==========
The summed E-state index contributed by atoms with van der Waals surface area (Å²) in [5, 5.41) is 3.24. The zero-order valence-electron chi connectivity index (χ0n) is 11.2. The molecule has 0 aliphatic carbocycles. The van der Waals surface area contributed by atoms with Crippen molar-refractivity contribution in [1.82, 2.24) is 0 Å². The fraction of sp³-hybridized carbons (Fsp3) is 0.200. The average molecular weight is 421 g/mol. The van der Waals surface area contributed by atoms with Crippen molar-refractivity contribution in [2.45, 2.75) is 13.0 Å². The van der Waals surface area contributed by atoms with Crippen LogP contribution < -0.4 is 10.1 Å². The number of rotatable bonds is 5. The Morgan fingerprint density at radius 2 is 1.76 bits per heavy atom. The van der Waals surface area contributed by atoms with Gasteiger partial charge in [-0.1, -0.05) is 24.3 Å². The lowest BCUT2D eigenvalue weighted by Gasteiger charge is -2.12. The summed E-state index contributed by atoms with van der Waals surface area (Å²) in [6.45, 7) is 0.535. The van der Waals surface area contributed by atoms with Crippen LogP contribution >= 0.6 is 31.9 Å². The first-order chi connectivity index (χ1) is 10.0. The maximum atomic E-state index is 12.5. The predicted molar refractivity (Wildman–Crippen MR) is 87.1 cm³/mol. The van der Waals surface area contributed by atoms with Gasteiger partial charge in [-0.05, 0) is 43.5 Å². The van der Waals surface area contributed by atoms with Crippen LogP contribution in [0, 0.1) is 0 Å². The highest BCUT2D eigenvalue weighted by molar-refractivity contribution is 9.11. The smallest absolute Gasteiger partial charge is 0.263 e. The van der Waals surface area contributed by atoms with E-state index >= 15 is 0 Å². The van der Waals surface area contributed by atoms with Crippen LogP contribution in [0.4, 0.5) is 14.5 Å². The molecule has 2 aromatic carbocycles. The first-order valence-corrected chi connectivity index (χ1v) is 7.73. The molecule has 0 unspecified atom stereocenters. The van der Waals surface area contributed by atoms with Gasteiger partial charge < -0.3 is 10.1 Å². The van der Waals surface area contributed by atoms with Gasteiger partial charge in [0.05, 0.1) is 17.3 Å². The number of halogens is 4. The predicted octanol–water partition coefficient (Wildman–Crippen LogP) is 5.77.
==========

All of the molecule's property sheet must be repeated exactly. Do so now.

The summed E-state index contributed by atoms with van der Waals surface area (Å²) in [5, 5.41) is 3.24. The zero-order valence-electron chi connectivity index (χ0n) is 11.2. The molecule has 0 aliphatic carbocycles. The van der Waals surface area contributed by atoms with Crippen molar-refractivity contribution in [1.82, 2.24) is 0 Å². The fraction of sp³-hybridized carbons (Fsp3) is 0.200. The average molecular weight is 421 g/mol. The van der Waals surface area contributed by atoms with Crippen molar-refractivity contribution in [2.45, 2.75) is 13.0 Å². The van der Waals surface area contributed by atoms with Crippen LogP contribution < -0.4 is 10.1 Å². The number of rotatable bonds is 5. The Morgan fingerprint density at radius 2 is 1.76 bits per heavy atom. The van der Waals surface area contributed by atoms with Gasteiger partial charge in [-0.1, -0.05) is 24.3 Å². The lowest BCUT2D eigenvalue weighted by Gasteiger charge is -2.12. The summed E-state index contributed by atoms with van der Waals surface area (Å²) in [6.45, 7) is 0.535. The van der Waals surface area contributed by atoms with Crippen LogP contribution >= 0.6 is 31.9 Å². The first-order chi connectivity index (χ1) is 10.0. The maximum atomic E-state index is 12.5. The predicted molar refractivity (Wildman–Crippen MR) is 87.1 cm³/mol. The van der Waals surface area contributed by atoms with Gasteiger partial charge in [-0.05, 0) is 43.5 Å². The van der Waals surface area contributed by atoms with Crippen LogP contribution in [0, 0.1) is 0 Å². The highest BCUT2D eigenvalue weighted by molar-refractivity contribution is 9.11. The smallest absolute Gasteiger partial charge is 0.263 e. The van der Waals surface area contributed by atoms with E-state index >= 15 is 0 Å². The van der Waals surface area contributed by atoms with Crippen LogP contribution in [0.4, 0.5) is 14.5 Å². The molecule has 2 aromatic carbocycles. The first-order valence-corrected chi connectivity index (χ1v) is 7.73. The molecule has 0 unspecified atom stereocenters. The van der Waals surface area contributed by atoms with Gasteiger partial charge < -0.3 is 10.1 Å². The van der Waals surface area contributed by atoms with Gasteiger partial charge in [0.05, 0.1) is 17.3 Å². The number of halogens is 4. The predicted octanol–water partition coefficient (Wildman–Crippen LogP) is 5.77.